State Rep. Mike Harris on Tuesday criticized new energy laws signed by Gov. Gretchen Whitmer that will effectively ban natural gas and mandate more wind and solar — costly changes that will lead to utility companies raising electric rates while blackouts increase.
The new laws mandate 100% “clean” energy by 2040, which will close reliable natural gas plants and increase dependence on less reliable wind and solar power, all while eliminating a cap on utility companies’ rate hikes. The legislation, which Harris opposed this month in the House, also lets the governor-appointed Michigan Public Service Commission decide where massive green energy projects will go, taking away local communities’ discretion over the placement of wind and solar farms.
“Dark days are ahead for Michiganders under these backwards new laws that will prematurely ditch reliable natural gas power plants and require vastly more wind and solar,” said Harris, R-Waterford. “These heavy-handed laws will force people to hand more money to big utility companies while getting less reliable electricity and suffering more blackouts as a result. On top of all that, Michigan’s rural communities will be upended as the governor’s hand-picked bureaucrats veto local decisions and put wind and solar farms in any community they please. The utilities will rake in profits from this costly, unreliable scheme, but the families, schools, and small businesses of Michigan will pay the price — and many people will leave for brighter, more affordable states.”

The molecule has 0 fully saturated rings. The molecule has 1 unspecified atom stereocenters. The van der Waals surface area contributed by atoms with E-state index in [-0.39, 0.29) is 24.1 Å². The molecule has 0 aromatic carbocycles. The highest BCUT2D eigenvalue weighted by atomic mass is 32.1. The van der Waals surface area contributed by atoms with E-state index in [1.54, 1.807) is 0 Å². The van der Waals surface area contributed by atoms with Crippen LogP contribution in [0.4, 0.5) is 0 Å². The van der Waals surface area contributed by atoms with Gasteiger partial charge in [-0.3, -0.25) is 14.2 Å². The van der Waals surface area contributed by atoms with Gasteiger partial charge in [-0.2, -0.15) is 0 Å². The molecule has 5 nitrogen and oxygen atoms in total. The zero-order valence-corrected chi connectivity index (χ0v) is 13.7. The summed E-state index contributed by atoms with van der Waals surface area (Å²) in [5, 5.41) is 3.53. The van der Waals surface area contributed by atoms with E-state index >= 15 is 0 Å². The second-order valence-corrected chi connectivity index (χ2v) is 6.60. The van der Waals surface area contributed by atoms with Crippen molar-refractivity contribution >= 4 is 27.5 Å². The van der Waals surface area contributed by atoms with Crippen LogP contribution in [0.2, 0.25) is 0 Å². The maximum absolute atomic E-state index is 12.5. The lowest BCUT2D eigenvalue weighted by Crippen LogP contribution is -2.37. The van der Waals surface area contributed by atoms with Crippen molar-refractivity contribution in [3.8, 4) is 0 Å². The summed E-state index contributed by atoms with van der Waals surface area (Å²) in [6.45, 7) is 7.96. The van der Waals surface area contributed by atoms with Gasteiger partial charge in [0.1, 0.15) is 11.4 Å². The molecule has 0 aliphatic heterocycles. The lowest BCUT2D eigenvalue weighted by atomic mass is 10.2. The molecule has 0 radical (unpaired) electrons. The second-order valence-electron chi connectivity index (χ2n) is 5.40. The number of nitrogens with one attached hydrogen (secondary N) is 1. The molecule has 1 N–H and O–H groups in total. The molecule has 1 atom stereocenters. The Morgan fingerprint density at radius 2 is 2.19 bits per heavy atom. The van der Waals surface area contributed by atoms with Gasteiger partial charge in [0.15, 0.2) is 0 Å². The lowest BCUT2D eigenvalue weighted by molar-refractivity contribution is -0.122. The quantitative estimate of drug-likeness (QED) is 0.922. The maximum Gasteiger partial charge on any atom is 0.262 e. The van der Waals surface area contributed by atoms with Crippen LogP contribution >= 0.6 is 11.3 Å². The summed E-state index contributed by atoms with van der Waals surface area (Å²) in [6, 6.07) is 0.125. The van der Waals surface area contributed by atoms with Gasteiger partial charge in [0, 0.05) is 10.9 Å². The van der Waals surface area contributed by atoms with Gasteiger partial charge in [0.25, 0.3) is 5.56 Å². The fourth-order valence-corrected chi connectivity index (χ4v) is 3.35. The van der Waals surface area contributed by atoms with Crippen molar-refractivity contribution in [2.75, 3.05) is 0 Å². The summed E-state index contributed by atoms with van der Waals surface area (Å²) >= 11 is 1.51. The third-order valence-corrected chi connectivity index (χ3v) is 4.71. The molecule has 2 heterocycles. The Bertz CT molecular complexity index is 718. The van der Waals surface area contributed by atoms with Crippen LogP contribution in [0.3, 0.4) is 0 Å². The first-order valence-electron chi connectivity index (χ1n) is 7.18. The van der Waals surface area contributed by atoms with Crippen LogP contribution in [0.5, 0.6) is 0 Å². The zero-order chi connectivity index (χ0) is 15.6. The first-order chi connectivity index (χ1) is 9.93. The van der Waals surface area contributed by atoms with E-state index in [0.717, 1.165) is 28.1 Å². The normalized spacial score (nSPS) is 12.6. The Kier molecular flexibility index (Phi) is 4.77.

The governor signed the bills in the city of Detroit. Harris commented on the location choice, noting how much the state takeover of wind and solar siting decisions will impact rural communities as opposed to large cities.
“These laws dismiss the voices of rural Michigan residents, and it’s ironic that the governor signed this legislation in a big city, away from the communities that the state will force to take wind and solar farms,” Harris said.
The “clean” energy mandates under the legislation effectively ban reliable natural gas plants, with an impractical exception only if a plant incorporates expensive, rare carbon capture technology. The final laws also repeal a cap limiting electric rate increases for offsetting the cost of renewable standard compliance.
An expert analysis projects that average monthly electric bills could nearly double under the legislation. California, which has less strict mandates, has seen rate increases dramatically outpace national increases, causing them to backtrack on their energy mandates after widespread blackouts and brownouts.
Senate Bills 271, 273, 277, 502, and 519, and House Bills 5120-5121 previously passed the Democrat-run House and Senate along party lines.
“Many Oakland County families exercise their right to educate their kids at home,” said Harris, R-Waterford. “While some politicians float new red tape on homeschooling, I’m looking forward to meeting with homeschool families and other interested citizens from our community.”